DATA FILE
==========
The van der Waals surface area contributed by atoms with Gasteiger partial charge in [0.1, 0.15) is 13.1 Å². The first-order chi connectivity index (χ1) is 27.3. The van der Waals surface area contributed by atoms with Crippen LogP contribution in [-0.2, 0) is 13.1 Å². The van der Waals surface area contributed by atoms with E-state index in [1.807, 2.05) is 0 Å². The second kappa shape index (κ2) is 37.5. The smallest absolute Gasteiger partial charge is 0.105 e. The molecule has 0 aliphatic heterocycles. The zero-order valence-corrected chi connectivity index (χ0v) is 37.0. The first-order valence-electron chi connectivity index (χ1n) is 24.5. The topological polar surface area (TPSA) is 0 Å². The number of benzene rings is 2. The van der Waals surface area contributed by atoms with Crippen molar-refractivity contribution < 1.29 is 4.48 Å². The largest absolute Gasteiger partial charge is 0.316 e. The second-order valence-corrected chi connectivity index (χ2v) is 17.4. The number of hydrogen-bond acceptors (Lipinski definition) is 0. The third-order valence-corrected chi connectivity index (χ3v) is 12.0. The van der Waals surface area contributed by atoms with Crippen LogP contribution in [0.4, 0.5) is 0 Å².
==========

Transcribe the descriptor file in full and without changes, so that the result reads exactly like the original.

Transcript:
The van der Waals surface area contributed by atoms with Gasteiger partial charge in [0.1, 0.15) is 13.1 Å². The first-order chi connectivity index (χ1) is 27.3. The van der Waals surface area contributed by atoms with Crippen LogP contribution in [-0.2, 0) is 13.1 Å². The van der Waals surface area contributed by atoms with E-state index in [1.807, 2.05) is 0 Å². The second kappa shape index (κ2) is 37.5. The smallest absolute Gasteiger partial charge is 0.105 e. The molecule has 0 aliphatic heterocycles. The zero-order valence-corrected chi connectivity index (χ0v) is 37.0. The first-order valence-electron chi connectivity index (χ1n) is 24.5. The topological polar surface area (TPSA) is 0 Å². The number of benzene rings is 2. The van der Waals surface area contributed by atoms with Crippen molar-refractivity contribution < 1.29 is 4.48 Å². The largest absolute Gasteiger partial charge is 0.316 e. The second-order valence-corrected chi connectivity index (χ2v) is 17.4. The number of hydrogen-bond acceptors (Lipinski definition) is 0. The third-order valence-corrected chi connectivity index (χ3v) is 12.0. The van der Waals surface area contributed by atoms with Crippen LogP contribution in [0.4, 0.5) is 0 Å².